You can also follow me on for all the latest sports news and read my “Neal and Pray” column every Tuesday in

My second round Kick Off Predictor selections: 
Belgium 2
Algeria 0
Brazil 2
Mexico 1
Russia 2
Korea Republic 0
Australia 0
Netherlands 2
Spain 2
Chile 1
Cameroon 0
Croatia 2
Colombia 1
Ivory Coast 1
Uruguay 0
England 1
Japan 1
Greece 1
Italy 2
Costa Rica 0
Switzerland 1
France 2
Honduras 0
Ecuador 1
Argentina 4
Iran 0
Germany 3
Ghana 1
Nigeria 0
Bosnia and Herzegovina 1

Thursday, 12 June 2014

AND SO THE WORLD CUP BEGINS: Brazil 3-1 Croatia with a helping hand from the referee (as predicted)

Neymaaaaaaaaar: Brazil open their account
And so it begins. The careful manipulation of the greatest footballing event on earth. With protests and stun grenades in the streets, FIFA couldn’t afford to see hosts Brazil get off to a bad start.

But they did. Right from that early Marcelo own goal, Filip Scolari’s fired-up side found themselves frustrated and flustered against a determined Croatia, who were never markedly outplayed by the Samba nation.

Neymar, as expected, produced the equaliser… but after Stipe Pletikosa’s early bravery his long range, poorly hit shot looked gettable for an international stopper.

IF YOU DON'T ACCEPT MY VIEW, TRY THIS FROM CROATIA COACH NIKO KOVAC: "If that's how we start the World Cup, we'd better give it up now and go home. We talk about respect, that wasn't respect, Croatia didn't get any. If that's a penalty, we don't need to play football anymore. Let's play basketball instead, it's a shame."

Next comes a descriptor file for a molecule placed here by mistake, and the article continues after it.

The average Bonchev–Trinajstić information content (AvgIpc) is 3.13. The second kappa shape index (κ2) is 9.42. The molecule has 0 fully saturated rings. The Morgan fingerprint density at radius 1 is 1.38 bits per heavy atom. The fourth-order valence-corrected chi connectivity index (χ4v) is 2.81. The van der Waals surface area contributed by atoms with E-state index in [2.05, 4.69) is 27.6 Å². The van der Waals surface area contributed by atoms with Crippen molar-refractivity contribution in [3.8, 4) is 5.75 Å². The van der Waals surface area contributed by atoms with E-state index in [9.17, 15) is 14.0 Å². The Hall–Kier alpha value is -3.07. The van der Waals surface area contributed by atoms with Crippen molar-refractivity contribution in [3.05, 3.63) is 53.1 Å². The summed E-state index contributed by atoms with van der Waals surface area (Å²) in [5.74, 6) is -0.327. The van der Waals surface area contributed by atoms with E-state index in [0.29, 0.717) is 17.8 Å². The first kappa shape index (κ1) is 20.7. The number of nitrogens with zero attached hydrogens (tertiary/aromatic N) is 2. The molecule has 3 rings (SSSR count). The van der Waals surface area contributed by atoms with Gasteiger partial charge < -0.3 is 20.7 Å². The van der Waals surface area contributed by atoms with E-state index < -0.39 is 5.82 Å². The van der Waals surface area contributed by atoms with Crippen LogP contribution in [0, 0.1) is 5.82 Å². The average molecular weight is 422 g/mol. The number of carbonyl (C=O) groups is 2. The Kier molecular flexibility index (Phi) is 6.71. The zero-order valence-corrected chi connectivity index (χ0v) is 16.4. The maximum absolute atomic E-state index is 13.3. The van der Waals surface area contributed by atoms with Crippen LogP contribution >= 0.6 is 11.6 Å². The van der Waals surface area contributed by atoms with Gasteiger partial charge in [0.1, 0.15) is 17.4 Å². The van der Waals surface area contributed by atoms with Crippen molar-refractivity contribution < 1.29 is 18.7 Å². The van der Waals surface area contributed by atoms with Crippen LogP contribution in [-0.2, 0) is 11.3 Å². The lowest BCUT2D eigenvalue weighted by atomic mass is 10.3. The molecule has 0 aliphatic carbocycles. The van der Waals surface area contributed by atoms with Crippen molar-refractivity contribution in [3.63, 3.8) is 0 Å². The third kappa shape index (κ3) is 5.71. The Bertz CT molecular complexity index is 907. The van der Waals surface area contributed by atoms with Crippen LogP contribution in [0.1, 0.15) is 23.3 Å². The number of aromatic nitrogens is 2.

The second half just never unfolded like Brazil hoped it would. With the crowd getting increasingly agitated, the Neymar penalty winner I’d been predicting all day on twitter (feel free to check my timeline at was almost inevitable.

Japanese referee Yuichi Nishimura watched Fred control the ball poorly and lean in to the defender before tumbling dramatically backwards. And without hesitation, he pointed to the spot. It was Fred’s most important – possibly his only – meaningful contribution in Sao Paulo. And as Ryan Giggs confirmed afterwards, it was NEVER a penalty.

Robbed: Croatia reaction
Neymar stuck the penalty away – though Pletikosa got both hands to it – and my twitter timeline was immediately swamped by those shocked that I had so accurately predicted the “Brazil must win” scenario.

The white sangoma had struck again, they said. I had thrown the bones. A dodgy Neymar penalty, just as I predicted. But in truth, it was always going to happen. There is no sorcery here. As I told Bloemfontein Celtic-bound Bevan Fransman as events unfolded, when you’ve watched as many World Cups as I have, you expect the dodgy decisions and obedient referees.

Croatia then pummeled the Brazil goal at 1-2 down and could have levelled twice before they put the ball in the net, only for Nishimura to call a foul on Julio Cesar in the Brazil goal. He didn’t even have the ball in his hands. A second glaring mistake.

Oscar – sparkling throughout – toe-punted a third past the hapless Pletikosa to seal the win and leave “experts” grovelling about an “emphatic” Brazilian victory on televisions globally in numerous different languages.

Oscar thanked God for the win, he should
have thanked Japanese ref Nishimura

Of course, it’s their job to “sell” the tournament when corporations pay millions to screen the World Cup. Around the world, analysts will talk of a bright, lively opening game. Four goals is a lot better than usual for the World Cup kick-off. Great start for the hosts.

At least the former Manchester United legend Ryan Giggs, guesting in South Africa, had the gumption to admit: "Fred went down easily. It wasn't a penalty. The referee made a clear mistake." But then: “We’re off to a flying start, an emphatic win for Brazil,” said Premier League presenter John Dykes at the end of SuperSport’s analysis which goes the length of Africa. Bollockz.